2. Short an ETF having a 300% leverage factor: 90% (= 3 x 30%) 

A similar scaling in margin is also in effect for options. For example, the Reg. T maintenance margin requirement for a non-leveraged, short broad based ETF index option is 100% of the option premium plus 15% of the ETF market value, less any out-of-the-money amount (to a minimum of 10% of ETF market value in the case of calls and 10% of the option strike price in the case of puts). In the case where the option underlying is a leveraged ETF, however, the 15% rate is increased by the leverage factor of the ETF. 

In the case of portfolio margin accounts, the effect is similar, with the scan ranges by which the leveraged ETF positions are stress tested increasing by the ETF leverage factor.  See NASD Rule 2520 and NYSE Rule 431 for further details.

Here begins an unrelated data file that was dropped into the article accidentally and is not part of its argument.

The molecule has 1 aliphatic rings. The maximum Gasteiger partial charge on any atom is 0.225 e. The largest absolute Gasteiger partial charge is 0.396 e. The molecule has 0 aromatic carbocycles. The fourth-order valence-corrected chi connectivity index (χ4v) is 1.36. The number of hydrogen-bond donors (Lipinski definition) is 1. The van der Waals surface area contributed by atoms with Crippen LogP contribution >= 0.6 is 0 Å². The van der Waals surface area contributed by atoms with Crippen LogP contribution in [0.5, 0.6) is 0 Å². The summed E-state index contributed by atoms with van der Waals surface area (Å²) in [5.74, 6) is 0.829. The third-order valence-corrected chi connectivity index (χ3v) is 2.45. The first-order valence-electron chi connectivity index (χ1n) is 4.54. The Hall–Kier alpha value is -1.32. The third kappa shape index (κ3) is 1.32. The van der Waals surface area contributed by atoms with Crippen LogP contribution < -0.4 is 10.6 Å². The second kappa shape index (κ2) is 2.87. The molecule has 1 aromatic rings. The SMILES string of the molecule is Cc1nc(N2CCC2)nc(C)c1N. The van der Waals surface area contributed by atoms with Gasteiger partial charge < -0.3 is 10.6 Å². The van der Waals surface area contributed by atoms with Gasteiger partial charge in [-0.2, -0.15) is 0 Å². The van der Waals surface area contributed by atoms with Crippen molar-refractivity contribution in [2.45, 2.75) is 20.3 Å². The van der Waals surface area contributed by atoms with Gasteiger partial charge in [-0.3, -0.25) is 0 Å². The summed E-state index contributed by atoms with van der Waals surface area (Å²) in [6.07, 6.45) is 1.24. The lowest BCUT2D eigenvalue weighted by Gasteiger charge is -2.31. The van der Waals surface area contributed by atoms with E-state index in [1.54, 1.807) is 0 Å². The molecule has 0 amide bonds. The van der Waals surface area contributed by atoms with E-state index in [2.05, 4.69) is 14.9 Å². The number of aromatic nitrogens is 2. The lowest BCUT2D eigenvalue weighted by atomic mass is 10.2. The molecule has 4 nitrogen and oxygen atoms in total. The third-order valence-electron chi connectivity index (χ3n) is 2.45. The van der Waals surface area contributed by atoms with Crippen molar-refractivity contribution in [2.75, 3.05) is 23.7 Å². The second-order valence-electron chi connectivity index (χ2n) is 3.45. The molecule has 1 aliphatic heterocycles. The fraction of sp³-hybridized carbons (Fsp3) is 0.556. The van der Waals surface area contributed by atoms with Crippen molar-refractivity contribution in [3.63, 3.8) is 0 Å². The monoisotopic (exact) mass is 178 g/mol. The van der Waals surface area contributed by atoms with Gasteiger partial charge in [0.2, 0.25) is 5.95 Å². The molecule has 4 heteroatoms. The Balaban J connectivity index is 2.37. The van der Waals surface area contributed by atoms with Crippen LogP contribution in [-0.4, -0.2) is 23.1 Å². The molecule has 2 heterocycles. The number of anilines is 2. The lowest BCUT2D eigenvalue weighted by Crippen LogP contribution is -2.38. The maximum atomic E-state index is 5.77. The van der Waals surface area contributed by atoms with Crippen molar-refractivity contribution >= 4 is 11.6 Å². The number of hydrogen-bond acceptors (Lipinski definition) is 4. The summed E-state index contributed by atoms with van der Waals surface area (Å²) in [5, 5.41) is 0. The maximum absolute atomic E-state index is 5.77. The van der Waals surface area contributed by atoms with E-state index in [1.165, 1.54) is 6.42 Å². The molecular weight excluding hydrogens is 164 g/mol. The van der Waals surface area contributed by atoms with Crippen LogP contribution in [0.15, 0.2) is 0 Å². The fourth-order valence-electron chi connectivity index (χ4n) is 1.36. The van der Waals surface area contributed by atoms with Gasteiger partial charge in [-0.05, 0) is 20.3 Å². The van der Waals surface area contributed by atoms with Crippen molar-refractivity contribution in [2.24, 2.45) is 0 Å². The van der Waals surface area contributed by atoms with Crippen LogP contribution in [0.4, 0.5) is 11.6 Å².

What happens if the net liquidating equity in my Portfolio Margining account falls below USD 100,000?

Overview: 

Portfolio Margining accounts reporting net liquidating equity below USD 100,000 are limited to entering trades which serve solely to reduce the margin requirement until such time as either: 1) the equity increases to above 100,000 or 2) the account holder requests a downgrade to Reg T style margining through Account Management (select the Trading Access and then trading Configuration menu options).

If a Portfolio Margining eligible account reporting net liquidating equity below USD 100,000 enters an order which, if executed, would serve to increase the margin requirement, the following TWS message will be displayed: "Your order is not accepted, margin requirement increase not allowed. Equity with loan value is less than 100,000.00 USD."